GBP/USD Bounces Off Support Despite Weak Manufacturing PMI


GBP/USD bounces off support as another month of contraction was reported in the manufacturing sector, but it wasn’t terrible. The purchasing managers index dropped to 49 points, within the low expectations of 48.9 points. 

Pound/dollar dipped to the 1.62 line prior to the release, on fear of a weaker figure, and is now back in the previous range.

Last month already saw a dip into contraction zone. The indicator fell to 49.4 points (revised from 49.1 initially reported), under the critical 50 point mark that separates contraction from expansion (growth).

While there was no disappointment, the outcome is still depressing. This might increase the talk about more quantitative easing (QE) in Britain. The current Asset Purchasing Facility’s size is 200 billion pounds.

Currently only member wants an expansion, while the other 8 oppose it. But as the votes for a rate hike disappeared, new votes for a QE might appear given the deteriorating conditions in the British economy.

Also in the euro-zone, the manufacturing sector is contracting. The PMI has been revised to the downside, from 49.7 to 49 points. China remains in the growth zone, with 50.9 points according to its official figures. Unofficial numbers point to contraction.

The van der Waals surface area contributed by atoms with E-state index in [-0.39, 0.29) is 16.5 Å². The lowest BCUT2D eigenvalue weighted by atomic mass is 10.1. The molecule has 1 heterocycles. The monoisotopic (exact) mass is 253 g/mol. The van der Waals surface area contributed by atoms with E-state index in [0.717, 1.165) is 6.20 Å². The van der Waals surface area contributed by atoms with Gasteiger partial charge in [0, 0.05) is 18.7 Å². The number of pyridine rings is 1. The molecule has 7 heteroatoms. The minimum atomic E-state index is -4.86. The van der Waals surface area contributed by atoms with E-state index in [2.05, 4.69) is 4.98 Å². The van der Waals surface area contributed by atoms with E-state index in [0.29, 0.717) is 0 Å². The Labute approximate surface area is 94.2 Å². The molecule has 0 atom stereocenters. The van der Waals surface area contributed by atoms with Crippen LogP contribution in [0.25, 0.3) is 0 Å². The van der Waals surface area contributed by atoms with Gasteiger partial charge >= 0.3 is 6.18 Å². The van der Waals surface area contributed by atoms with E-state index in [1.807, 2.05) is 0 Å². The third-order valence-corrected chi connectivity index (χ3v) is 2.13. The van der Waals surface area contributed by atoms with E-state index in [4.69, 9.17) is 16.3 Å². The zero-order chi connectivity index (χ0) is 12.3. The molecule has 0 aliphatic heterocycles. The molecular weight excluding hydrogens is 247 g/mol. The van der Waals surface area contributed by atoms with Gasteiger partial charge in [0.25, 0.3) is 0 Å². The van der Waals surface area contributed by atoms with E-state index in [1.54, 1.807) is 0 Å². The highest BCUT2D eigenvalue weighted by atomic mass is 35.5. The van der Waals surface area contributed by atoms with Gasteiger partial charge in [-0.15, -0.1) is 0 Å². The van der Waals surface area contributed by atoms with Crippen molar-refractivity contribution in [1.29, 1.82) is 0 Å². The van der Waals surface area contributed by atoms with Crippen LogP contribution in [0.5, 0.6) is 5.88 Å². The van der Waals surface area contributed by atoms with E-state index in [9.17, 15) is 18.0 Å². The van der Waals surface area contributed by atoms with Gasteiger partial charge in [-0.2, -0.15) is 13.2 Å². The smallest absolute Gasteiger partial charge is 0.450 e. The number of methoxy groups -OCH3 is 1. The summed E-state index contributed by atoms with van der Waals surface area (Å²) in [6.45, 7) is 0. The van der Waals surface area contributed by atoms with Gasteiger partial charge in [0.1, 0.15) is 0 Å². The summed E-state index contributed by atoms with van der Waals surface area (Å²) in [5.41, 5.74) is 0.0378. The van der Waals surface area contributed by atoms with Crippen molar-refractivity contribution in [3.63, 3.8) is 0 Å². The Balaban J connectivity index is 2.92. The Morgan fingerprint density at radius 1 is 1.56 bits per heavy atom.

This sector is doing worse than the other two sectors: construction (published tomorrow) and services (published Monday).

GBP/USD was trading above the 1.62 line before the publication. After losing the 1.64 line earlier in the week, it also lost the 1.6280 to 1.63 zone.

Further support is at 1.6110, followed by 1.60. For more on GBP/USD, see the British pound forecast.

Get the 5 most predictable currency pairs

About Author

Yohay Elam – Founder, Writer and Editor I have been into forex trading for over 5 years, and I share the experience that I have and the knowledge that I’ve accumulated. After taking a short course about forex. Like many forex traders, I’ve earned the significant share of my knowledge the hard way. Macroeconomics, the impact of news on the ever-moving currency markets and trading psychology have always fascinated me. Before founding Forex Crunch, I’ve worked as a programmer in various hi-tech companies. I have a B. Sc. in Computer Science from Ben Gurion University. Given this background, forex software has a relatively bigger share in the posts.